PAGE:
Explained: The comments in India that led to the removal of Germany’s navy chief

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What exactly happened here?

Vice Admiral Schönbach, who was speaking at an event organised by the Manohar Parrikar Institute for Defence Studies and Analyses (MP-IDSA) in New Delhi, said on Friday that Russia’s President Vladimir Putin deserved “respect”, and that Ukraine would never get back the Crimean peninsula which Moscow annexed in March 2014.

The comments came at an especially dangerous and sensitive moment, with tens of thousands of Russian troops amassed threateningly at Ukraine’s borders, NATO’s negotiations with Russia stalemated, and President Joe Biden of the United States having predicted this week that Putin would “move in” and invade Ukraine.

The German Defence Ministry asked the navy chief for an explanation, and on Saturday evening, Schönbach posted on his official Twitter handle that his “security policy statements in a talk show at a think tank in India” were his “personal opinion for that moment on the spot”.

He added that he had “carelessly, misjudged in the situation”, and he “shouldn’t have done it like that… it was a clear mistake”, according to a translation of the tweet in German.

This, however, was not enough, and the officer submitted his resignation later that evening.

“I have asked Defence Minister Christine Lambrecht to relieve me from my duties with immediate effect,” he said in a statement quoted by Reuters. “The minister has accepted my request.”

But what did Schönbach really say?

What appears to have upset Ukraine the most is Schönbach’s prediction that Crimea, the annexation of which is considered illegal by western governments, is lost forever.

“The Crimean Peninsula is gone. It’s never coming back. This is a fact.” Schönbach said.

“Is Russia really interested in a small tiny strip of Ukraine soil to integrate into their country? No, this is nonsense. Putin is probably putting pressure because he can do it, and he knows he splits us, he splits the European Union.”

What Putin “really wants is respect”, Schönbach said. And that, he added, was not only easy to offer, it was also something that the President probably deserved.

“On eye level, he wants respect. And my God, giving him respect is low-cost, even no-cost. It is easy to give him the respect he demands, and probably deserves.”

Schönbach also mentioned that he is a Roman Catholic, and believes “in God and I believe in Christianity”, and it was important to have Russia on the side of the West against China.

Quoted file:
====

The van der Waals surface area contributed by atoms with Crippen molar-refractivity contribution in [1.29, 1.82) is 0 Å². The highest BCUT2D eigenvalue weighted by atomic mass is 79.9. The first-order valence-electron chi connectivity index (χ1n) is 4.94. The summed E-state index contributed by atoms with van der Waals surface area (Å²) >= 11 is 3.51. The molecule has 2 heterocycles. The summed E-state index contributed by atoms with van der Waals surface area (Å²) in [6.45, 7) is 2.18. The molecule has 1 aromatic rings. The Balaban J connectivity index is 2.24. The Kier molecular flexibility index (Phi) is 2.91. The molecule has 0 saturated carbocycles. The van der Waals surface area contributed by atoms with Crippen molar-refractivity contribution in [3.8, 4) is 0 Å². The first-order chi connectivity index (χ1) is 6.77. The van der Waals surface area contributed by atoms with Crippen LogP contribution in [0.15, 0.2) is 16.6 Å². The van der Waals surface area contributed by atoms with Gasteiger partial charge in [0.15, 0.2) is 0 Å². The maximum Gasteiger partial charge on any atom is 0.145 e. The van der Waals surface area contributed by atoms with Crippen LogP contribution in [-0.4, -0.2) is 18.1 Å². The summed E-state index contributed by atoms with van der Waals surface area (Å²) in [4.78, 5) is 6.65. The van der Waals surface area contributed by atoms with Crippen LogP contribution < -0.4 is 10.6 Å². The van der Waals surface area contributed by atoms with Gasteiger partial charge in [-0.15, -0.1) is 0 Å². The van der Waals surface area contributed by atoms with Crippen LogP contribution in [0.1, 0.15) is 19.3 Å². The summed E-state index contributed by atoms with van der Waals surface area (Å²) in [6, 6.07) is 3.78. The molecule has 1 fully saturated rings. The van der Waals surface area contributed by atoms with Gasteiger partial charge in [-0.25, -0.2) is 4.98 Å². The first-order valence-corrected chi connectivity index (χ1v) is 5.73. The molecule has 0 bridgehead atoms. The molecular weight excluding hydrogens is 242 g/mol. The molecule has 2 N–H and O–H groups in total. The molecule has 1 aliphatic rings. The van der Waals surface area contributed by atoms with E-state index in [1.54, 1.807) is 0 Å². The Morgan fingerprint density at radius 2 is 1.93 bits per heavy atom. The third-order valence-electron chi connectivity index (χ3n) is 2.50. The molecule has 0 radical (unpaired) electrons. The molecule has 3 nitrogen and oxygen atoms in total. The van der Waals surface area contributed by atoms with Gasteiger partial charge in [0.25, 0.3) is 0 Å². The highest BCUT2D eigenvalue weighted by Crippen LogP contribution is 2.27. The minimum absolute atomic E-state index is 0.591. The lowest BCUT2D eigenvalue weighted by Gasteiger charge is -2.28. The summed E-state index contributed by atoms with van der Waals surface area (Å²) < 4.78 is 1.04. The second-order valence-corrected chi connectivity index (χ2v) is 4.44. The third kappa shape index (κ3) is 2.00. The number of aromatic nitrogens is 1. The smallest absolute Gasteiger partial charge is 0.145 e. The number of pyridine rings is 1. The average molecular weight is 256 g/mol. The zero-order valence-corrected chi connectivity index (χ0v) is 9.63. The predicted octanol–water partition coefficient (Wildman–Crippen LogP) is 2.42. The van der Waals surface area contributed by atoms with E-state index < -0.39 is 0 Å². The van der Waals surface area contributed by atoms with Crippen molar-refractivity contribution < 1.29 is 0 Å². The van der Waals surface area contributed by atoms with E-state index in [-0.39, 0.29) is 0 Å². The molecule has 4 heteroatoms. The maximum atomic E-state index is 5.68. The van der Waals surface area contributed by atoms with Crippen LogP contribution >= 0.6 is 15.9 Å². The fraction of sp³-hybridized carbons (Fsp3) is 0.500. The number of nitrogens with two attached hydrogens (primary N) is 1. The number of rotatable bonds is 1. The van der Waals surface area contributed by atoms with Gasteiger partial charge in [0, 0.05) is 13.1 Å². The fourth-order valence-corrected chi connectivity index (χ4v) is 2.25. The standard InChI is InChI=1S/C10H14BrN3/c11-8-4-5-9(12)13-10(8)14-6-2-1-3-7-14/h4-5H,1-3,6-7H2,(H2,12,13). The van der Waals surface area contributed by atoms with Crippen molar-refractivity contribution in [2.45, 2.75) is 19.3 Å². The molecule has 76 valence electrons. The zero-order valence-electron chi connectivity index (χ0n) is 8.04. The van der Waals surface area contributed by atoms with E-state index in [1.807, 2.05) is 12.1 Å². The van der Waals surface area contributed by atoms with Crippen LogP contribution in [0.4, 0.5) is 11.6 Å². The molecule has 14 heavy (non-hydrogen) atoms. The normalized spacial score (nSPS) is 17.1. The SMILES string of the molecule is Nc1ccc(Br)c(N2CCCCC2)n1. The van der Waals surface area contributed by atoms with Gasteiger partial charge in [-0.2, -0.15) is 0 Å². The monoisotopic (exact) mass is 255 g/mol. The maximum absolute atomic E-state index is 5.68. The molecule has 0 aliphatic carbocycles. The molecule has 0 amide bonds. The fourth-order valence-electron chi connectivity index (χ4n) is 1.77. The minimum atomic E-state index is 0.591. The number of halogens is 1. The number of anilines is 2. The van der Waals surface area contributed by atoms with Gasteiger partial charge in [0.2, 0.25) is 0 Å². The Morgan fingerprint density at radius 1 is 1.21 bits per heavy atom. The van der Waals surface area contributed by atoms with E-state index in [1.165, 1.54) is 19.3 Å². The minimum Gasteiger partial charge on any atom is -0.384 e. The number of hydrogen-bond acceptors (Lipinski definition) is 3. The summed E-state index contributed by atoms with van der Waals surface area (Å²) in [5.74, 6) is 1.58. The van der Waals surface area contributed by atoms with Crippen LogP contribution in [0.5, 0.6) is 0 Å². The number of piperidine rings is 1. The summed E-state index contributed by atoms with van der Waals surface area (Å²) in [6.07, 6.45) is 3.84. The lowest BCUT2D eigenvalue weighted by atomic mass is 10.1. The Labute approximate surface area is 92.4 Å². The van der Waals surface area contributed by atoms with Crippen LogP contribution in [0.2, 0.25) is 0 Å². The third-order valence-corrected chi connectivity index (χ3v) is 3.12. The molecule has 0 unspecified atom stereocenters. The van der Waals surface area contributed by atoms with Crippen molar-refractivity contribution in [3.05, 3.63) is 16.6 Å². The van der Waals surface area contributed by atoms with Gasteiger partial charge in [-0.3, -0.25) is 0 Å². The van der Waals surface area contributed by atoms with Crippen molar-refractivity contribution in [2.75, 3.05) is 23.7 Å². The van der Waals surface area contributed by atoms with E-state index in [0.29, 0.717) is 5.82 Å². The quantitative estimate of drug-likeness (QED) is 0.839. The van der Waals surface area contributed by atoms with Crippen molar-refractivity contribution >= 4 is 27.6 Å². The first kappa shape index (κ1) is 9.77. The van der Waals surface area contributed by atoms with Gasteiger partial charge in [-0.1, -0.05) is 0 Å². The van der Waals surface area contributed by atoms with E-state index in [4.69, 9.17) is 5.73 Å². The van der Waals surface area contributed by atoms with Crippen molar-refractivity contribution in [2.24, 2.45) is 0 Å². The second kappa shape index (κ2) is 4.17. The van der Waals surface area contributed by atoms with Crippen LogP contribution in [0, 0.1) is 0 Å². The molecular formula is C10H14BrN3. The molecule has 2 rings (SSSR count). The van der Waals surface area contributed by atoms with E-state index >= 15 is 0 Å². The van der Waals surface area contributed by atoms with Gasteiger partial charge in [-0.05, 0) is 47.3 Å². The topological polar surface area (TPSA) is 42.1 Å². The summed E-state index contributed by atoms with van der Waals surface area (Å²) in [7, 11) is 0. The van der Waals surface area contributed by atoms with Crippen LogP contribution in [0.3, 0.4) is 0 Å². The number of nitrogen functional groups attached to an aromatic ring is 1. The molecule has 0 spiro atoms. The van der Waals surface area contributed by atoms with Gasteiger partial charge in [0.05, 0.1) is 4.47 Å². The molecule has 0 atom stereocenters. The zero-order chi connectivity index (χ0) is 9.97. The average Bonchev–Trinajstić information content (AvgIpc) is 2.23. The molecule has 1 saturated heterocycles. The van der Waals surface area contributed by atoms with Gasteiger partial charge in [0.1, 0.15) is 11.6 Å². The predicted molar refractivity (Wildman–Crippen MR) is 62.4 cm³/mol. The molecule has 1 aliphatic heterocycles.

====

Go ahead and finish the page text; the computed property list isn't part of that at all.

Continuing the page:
“…And there we have a Christian country, even Putin, he’s an atheist but it doesn’t matter. I think having this big country, even if it is not a democracy, on our side [is important]… probably keeps Russia away from China”.

What is the situation with Ukraine and Russia right now?

According to Western nations, Russia and Ukraine could be on the brink of war. Russia has positioned more than 100,000 troops along the border, and an invasion is considered a clear possibility. British officials said on Saturday that Putin plans to instal a pro-Russian leadership in Kyiv.

On January 19, President Biden delivered a grim prognosis of the situation.

“Do I think he’ll (Putin) test the West, test the United States and NATO, as significantly as he can? Yes, I think he will,” Biden told reporters at the White House. “But I think he will pay a serious and dear price for it that he doesn’t think now will cost him what it’s going to cost him. And I think he will regret having done it.”

Asked if he believed Russia would invade Ukraine, Biden said: “My guess is he will move in. He has to do something.”

US Secretary of State Anthony Blinken met Russian Foreign Minister Sergey V. Lavrov in Geneva on Friday in a bid to ward off what the West thinks could be the imminent invasion of Ukraine.

Russia has been asking the US to stop the expansion of NATO to the east, and to not establish military bases in former Soviet states, or develop bilateral military cooperation with them. Russia considers the former Soviet nations as its own area of influence.